Although he was aged 95 and had suffered a stroke back in 2014, it still came as a shock to hear of the passing of Vietnamese Zen Buddhist monk and father of mindfulness, Thich Nath Hanh. He will no doubt be eulogized many times over by people more eloquent than I, but I do feel moved to say just how much Thich Nath Hanh has influenced me, and ultimately the thinking behind The Hippocratic Institute.
I have never attended Plum Village sangha for retreat, but I do read The Mindfulness Bell with surprising regularity, and it is so very clearly a community filled with love, authentic love, for each other and the planet. My heart goes out to them in their loss. I notice their website banner today reads a beautiful quote from Thich Nath Hanh saying “I am a continuation, like the rain is a continuation of the cloud.” The hallmark of a master is perhaps that the potency of their words becomes even greater on their passing, and I fully expect Thich Nath Hanh’s legacy to take this trajectory. Because he is a man whose words are needed in these times. Painfully so.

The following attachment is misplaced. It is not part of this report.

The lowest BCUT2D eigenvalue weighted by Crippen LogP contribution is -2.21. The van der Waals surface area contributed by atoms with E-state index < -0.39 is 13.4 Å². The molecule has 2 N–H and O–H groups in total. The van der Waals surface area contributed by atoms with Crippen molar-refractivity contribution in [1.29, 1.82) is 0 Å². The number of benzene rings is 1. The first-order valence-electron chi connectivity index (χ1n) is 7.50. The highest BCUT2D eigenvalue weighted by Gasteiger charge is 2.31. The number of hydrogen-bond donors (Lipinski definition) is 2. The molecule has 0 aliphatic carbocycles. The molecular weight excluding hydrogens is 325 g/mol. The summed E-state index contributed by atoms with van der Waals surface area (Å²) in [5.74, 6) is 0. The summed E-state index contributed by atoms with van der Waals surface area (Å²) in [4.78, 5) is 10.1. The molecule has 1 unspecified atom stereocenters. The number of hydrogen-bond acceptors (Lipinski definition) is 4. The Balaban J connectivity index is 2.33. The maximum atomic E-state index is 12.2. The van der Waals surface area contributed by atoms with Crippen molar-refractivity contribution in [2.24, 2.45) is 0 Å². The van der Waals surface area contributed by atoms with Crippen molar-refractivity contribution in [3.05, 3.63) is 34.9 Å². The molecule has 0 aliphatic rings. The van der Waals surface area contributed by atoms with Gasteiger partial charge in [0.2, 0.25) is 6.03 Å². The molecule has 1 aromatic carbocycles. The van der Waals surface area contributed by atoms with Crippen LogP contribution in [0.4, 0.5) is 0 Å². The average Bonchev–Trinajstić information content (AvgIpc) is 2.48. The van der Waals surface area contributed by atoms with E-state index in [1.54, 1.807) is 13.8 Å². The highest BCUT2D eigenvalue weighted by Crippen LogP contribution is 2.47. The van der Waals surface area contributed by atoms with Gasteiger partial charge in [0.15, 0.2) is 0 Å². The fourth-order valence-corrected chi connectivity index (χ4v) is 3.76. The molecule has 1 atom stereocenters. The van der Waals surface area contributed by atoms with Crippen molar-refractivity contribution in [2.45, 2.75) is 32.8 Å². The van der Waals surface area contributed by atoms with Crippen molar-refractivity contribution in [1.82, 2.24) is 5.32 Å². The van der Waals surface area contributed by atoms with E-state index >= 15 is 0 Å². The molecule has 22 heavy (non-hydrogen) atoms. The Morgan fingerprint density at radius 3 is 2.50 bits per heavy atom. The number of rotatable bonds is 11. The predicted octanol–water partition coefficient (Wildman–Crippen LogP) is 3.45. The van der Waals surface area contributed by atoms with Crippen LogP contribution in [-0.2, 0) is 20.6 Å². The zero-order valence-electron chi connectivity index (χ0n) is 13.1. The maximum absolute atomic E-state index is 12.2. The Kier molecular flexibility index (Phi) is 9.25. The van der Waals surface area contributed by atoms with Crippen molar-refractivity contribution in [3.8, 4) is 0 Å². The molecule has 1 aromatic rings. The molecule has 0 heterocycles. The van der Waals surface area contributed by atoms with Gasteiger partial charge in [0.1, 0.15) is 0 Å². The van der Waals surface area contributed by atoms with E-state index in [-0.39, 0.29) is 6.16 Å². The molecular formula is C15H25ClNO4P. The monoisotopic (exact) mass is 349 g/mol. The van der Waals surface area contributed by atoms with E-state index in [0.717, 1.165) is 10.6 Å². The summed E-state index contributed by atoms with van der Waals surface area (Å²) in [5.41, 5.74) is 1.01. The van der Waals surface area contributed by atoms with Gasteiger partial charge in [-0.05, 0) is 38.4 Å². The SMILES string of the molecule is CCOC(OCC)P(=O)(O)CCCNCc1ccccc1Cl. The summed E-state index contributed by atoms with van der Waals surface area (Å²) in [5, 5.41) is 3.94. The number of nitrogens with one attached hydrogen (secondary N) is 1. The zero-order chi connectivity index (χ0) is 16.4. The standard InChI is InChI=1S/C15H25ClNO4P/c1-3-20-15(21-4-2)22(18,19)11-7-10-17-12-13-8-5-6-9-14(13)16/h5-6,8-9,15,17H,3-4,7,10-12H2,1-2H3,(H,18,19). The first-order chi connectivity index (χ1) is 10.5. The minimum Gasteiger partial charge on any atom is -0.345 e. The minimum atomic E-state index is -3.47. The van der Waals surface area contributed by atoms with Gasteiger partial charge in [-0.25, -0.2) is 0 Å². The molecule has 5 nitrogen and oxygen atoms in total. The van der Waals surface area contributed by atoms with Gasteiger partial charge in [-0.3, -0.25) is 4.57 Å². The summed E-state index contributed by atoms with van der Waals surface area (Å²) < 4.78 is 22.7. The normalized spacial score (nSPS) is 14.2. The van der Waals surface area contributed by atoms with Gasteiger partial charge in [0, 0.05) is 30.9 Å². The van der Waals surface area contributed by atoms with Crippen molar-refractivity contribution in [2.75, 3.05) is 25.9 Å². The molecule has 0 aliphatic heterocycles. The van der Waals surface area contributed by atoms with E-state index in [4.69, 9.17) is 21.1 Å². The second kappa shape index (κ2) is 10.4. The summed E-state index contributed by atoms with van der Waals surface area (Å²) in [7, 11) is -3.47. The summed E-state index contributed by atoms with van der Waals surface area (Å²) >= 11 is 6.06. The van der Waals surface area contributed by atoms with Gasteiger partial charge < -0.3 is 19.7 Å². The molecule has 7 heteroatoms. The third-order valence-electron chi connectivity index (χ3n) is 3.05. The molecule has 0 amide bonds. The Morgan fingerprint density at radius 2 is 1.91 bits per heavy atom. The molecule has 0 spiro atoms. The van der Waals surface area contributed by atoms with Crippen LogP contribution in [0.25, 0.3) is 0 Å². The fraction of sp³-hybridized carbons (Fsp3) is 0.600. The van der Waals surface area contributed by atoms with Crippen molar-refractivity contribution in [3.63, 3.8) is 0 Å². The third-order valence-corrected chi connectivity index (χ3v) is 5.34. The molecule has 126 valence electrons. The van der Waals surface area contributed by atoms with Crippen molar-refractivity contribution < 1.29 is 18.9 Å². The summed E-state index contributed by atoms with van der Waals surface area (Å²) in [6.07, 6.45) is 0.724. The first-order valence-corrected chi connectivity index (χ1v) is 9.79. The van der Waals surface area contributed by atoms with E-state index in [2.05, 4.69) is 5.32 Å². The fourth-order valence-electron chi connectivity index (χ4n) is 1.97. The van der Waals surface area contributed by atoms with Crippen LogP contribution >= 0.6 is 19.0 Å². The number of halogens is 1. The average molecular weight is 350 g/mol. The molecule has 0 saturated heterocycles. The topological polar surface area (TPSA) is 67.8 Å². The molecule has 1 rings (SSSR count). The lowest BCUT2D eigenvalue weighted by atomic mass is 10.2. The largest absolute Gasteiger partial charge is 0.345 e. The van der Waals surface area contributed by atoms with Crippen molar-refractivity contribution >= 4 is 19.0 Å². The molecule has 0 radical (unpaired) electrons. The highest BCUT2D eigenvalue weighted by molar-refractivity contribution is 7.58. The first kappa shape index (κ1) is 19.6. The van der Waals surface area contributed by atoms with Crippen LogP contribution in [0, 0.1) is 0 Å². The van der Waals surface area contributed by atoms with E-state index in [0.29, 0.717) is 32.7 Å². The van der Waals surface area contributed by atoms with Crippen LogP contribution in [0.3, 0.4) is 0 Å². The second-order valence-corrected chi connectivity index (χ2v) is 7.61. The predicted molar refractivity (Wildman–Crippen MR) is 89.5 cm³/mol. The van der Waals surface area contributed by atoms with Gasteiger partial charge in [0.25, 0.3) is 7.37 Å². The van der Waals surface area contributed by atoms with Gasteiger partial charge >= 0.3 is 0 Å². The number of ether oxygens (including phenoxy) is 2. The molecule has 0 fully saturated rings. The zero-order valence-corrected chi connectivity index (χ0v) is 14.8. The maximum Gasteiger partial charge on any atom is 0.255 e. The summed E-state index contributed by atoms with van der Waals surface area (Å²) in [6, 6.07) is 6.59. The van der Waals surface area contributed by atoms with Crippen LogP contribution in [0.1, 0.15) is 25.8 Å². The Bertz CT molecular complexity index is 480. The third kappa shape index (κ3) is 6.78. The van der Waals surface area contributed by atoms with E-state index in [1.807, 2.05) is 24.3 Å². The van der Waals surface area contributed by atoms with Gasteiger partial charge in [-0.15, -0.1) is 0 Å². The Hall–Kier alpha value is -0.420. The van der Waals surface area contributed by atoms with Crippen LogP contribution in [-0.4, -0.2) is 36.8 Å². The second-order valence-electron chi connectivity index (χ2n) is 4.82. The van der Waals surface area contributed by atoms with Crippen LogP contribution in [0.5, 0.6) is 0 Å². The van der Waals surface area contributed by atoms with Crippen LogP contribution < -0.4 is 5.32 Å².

My main connection with Thich Nath Hanh has been through his extensive writings, many of which either directly or indirectly address health, such as How to Eat, How to Relax, Mindful Movements: 10 Exercises for Well-being, and Savor: Mindful Eating, Mindful Life. It is of course his instruction on mindfulness practice such as in The Miracle of Mindfulness which has been his most profound contribution to the West, and in my own life I have found daily mindfulness meditation to be a pivotal key to maintaining mental and emotional wellbeing, especially during the pandemic.
Following these practices, I am convinced that mindfulness meditation is essential to my own health, and in fact there can be no true recovery of health without a component of mindful awareness as an ongoing practice. In the practitioner-patient healing relationship, mindfulness forms a bedrock from which understanding, empathy and loving support can develop. This is what we mean by practicing holistic medicine “from the heart.” For that reason, mindfulness forms an essential component of our training and curriculum. Module 15 of our Naturopathic Nutrition diploma is called The Healing Relationship. It uses mindfulness exercises as a fundamental approach to working with patients, and our own health as practitioners. Mindfulness is the rootstock from which a healthy practitioner-patient relationship grows. And for that approach, we have the inspirational wisdom of Thich Nath Hanh to thank.